When I hear of a graphic novel that really delves into history, I’m not always the first one to perk up. My tastes tend to lead toward kickass women doing heroic and fairly paranormal things. Think Lumberjanes and Gotham Academy. However, never one to poo-poo a creator without giving them a fair shake, I fell hard and fast for Gene Luen Yang from the beginning.
I picked up American Born Chinese as a graduate student, and I quickly adopted it for the classes I was teaching at university. It’s such a great blend of Chinese myth and legend intertwined with contemporary American prejudices and very real teenage struggles. I really had no idea how it would come together, but three threads…the Chinese monkey king, a Chinese-American student named Jin Wang, and a very stereotypical Chinese cousin, Chin-Kee, all blend into one amazing book that presents important lessons on the power of choice, identity, and transformation.
While American Born Chinese amazed me, it was the graphic novel duo, Boxers & Saints, that really cemented my awe of Yang’s storytelling ability.
The first book, Boxers, is set in 1898 when a Chinese boy named Little Bao is sucked into the grassroots Boxer Rebellion. He feels it’s his and his peers’ responsibilities to harness the power of the Chinese gods (much like the Monkey King in American Born Chinese) and rid the country of “foreign devils,” or Christian missionaries who pose a threat to Chinese culture and peace.
The flip-side of the Rebellion is represented in Saints when a young girl, unwanted by her family, is cast out and adopted by Christian missionaries. Nameless, she adopts a saint’s name, Vibiana, and has visions of Joan of Arc. She lives at peace with the Christians until the Rebellion finds them.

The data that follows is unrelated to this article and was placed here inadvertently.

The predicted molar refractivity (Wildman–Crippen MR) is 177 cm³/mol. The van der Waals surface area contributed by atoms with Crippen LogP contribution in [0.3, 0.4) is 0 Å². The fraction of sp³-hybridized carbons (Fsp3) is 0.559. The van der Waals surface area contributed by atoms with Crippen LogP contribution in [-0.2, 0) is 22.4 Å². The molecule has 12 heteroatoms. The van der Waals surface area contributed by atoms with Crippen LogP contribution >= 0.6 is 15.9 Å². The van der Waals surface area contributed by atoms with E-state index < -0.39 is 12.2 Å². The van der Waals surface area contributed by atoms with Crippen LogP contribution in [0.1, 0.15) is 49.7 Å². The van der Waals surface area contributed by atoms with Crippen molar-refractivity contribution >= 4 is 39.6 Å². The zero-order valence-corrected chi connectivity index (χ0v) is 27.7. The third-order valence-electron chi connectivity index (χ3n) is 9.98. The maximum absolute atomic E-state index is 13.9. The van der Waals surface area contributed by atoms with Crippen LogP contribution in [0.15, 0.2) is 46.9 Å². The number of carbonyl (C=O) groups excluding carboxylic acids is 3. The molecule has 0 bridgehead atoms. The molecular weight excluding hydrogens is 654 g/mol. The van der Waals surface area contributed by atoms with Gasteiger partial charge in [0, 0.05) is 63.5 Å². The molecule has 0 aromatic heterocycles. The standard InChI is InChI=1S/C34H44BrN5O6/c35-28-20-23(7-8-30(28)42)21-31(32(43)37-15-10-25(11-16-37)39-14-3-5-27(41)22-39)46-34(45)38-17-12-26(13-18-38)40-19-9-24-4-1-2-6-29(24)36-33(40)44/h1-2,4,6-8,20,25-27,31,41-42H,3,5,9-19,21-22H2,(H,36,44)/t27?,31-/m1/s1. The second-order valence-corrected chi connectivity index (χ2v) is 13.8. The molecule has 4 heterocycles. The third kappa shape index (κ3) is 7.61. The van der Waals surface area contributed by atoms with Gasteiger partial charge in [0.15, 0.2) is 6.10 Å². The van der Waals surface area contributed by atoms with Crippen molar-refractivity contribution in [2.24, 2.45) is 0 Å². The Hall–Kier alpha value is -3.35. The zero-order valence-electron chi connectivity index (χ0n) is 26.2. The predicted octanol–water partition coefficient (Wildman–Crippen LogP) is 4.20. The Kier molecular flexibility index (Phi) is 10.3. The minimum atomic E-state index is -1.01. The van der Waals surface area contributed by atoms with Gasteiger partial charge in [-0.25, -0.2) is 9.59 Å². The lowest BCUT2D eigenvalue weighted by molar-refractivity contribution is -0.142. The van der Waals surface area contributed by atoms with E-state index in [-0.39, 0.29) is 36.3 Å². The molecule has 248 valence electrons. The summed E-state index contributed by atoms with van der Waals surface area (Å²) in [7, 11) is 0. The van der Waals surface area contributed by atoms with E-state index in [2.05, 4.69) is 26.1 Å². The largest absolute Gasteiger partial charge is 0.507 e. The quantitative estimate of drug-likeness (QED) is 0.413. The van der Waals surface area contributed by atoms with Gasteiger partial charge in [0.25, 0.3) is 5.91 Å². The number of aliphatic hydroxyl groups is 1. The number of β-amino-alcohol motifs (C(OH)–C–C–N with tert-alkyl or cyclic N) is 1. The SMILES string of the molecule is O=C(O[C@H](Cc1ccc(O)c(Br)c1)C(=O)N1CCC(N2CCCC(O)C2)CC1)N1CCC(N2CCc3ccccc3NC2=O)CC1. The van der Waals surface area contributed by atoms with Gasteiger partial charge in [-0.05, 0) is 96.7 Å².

What Yang does so well, and what’s so hard to explain to a person who hasn’t read these books, is how well he portrays the gray area in an ideological argument. For the reader, experiencing the Rebellion from both sides, it’s easy to see how Little Bao and Vibiana were warranted in taking sides but how much they still have in common…how misunderstanding and a lack of objectivity can be detrimental to all. It’s a pertinent message in today’s political and ideological climate for sure.
While I didn’t think it could get any better than Boxers & Saints, one of his newer works, The Shadow Hero (with art by Sonny Liew), is pretty darn close even though it’s very different.
Again, Yang takes a historical approach with a twist. Hank, the hero of the title, lives in Chinatown during the Tong Wars, a period in the late 1880s to early 1920s, when warring Chinese gangs controlled the economy of Chinatown. Hank is proud to work in his father’s grocery store, and has no plans to do otherwise, until the day that the Tong Wars infringe on his family life. With his mother’s help (pushiness!) he is motivated to avenge a great wrong done to this family, Hank becomes the Green Turtle…a superhero. He also inherits a Chinese spirit god who lives in his shadow and helps out from time to time.
It’s a unique story, no doubt, but what makes it even richer is the history behind the Green Turtle. Not the Tong Wars exclusively, which were totally new to me, but when I did a little digging, I found out that the Green Turtle was the first Asian American superhero, created by Chu Hing in the 1940s for Blazing Comics. Yang revived the character to give him an origin story in The Shadow Hero.
Yang’s work is so deep and multifaceted that you can read it on a surface level and find a great story, but if you do a little digging (ok, Googling) there are depths to plumb that you may not have imagined. It makes for a rich, rewarding reading experience every single time.
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